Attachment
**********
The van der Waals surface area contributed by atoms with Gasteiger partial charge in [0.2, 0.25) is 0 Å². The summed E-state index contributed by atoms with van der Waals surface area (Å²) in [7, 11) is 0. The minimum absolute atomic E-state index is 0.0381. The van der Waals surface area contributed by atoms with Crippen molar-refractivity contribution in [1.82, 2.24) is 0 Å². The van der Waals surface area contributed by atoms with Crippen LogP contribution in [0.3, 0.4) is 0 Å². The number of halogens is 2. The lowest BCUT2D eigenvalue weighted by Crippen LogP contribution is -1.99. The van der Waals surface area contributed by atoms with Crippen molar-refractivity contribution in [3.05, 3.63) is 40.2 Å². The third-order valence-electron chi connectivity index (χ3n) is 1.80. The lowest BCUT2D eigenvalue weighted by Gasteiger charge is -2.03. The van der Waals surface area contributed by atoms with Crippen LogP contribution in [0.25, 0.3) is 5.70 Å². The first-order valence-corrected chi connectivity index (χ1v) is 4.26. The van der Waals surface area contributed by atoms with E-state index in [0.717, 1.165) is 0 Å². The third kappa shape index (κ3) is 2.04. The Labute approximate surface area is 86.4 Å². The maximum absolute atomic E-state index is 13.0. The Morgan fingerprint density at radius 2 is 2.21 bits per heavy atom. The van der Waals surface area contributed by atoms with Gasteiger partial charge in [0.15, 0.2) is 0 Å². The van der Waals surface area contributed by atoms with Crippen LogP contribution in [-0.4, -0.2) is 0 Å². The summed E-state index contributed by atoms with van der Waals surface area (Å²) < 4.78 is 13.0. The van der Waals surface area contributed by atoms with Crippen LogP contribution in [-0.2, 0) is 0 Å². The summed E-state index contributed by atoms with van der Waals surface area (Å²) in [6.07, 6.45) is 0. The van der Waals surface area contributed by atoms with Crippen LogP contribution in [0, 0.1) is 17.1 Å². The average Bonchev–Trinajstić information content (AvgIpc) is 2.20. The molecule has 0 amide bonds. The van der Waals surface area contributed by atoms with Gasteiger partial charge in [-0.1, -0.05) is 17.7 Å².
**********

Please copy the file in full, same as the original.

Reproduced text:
The van der Waals surface area contributed by atoms with Gasteiger partial charge in [0.2, 0.25) is 0 Å². The summed E-state index contributed by atoms with van der Waals surface area (Å²) in [7, 11) is 0. The minimum absolute atomic E-state index is 0.0381. The van der Waals surface area contributed by atoms with Crippen molar-refractivity contribution in [1.82, 2.24) is 0 Å². The van der Waals surface area contributed by atoms with Crippen LogP contribution in [0.3, 0.4) is 0 Å². The number of halogens is 2. The lowest BCUT2D eigenvalue weighted by Crippen LogP contribution is -1.99. The van der Waals surface area contributed by atoms with Crippen molar-refractivity contribution in [3.05, 3.63) is 40.2 Å². The third-order valence-electron chi connectivity index (χ3n) is 1.80. The lowest BCUT2D eigenvalue weighted by Gasteiger charge is -2.03. The van der Waals surface area contributed by atoms with Crippen LogP contribution in [0.25, 0.3) is 5.70 Å². The first-order valence-corrected chi connectivity index (χ1v) is 4.26. The van der Waals surface area contributed by atoms with E-state index in [0.717, 1.165) is 0 Å². The third kappa shape index (κ3) is 2.04. The Labute approximate surface area is 86.4 Å². The maximum absolute atomic E-state index is 13.0. The Morgan fingerprint density at radius 2 is 2.21 bits per heavy atom. The van der Waals surface area contributed by atoms with Gasteiger partial charge in [0.15, 0.2) is 0 Å². The van der Waals surface area contributed by atoms with Crippen LogP contribution in [-0.4, -0.2) is 0 Å². The summed E-state index contributed by atoms with van der Waals surface area (Å²) < 4.78 is 13.0. The van der Waals surface area contributed by atoms with Crippen LogP contribution in [-0.2, 0) is 0 Å². The summed E-state index contributed by atoms with van der Waals surface area (Å²) in [6.07, 6.45) is 0. The van der Waals surface area contributed by atoms with Crippen LogP contribution in [0, 0.1) is 17.1 Å². The average Bonchev–Trinajstić information content (AvgIpc) is 2.20. The molecule has 0 amide bonds. The van der Waals surface area contributed by atoms with Gasteiger partial charge in [-0.1, -0.05) is 17.7 Å².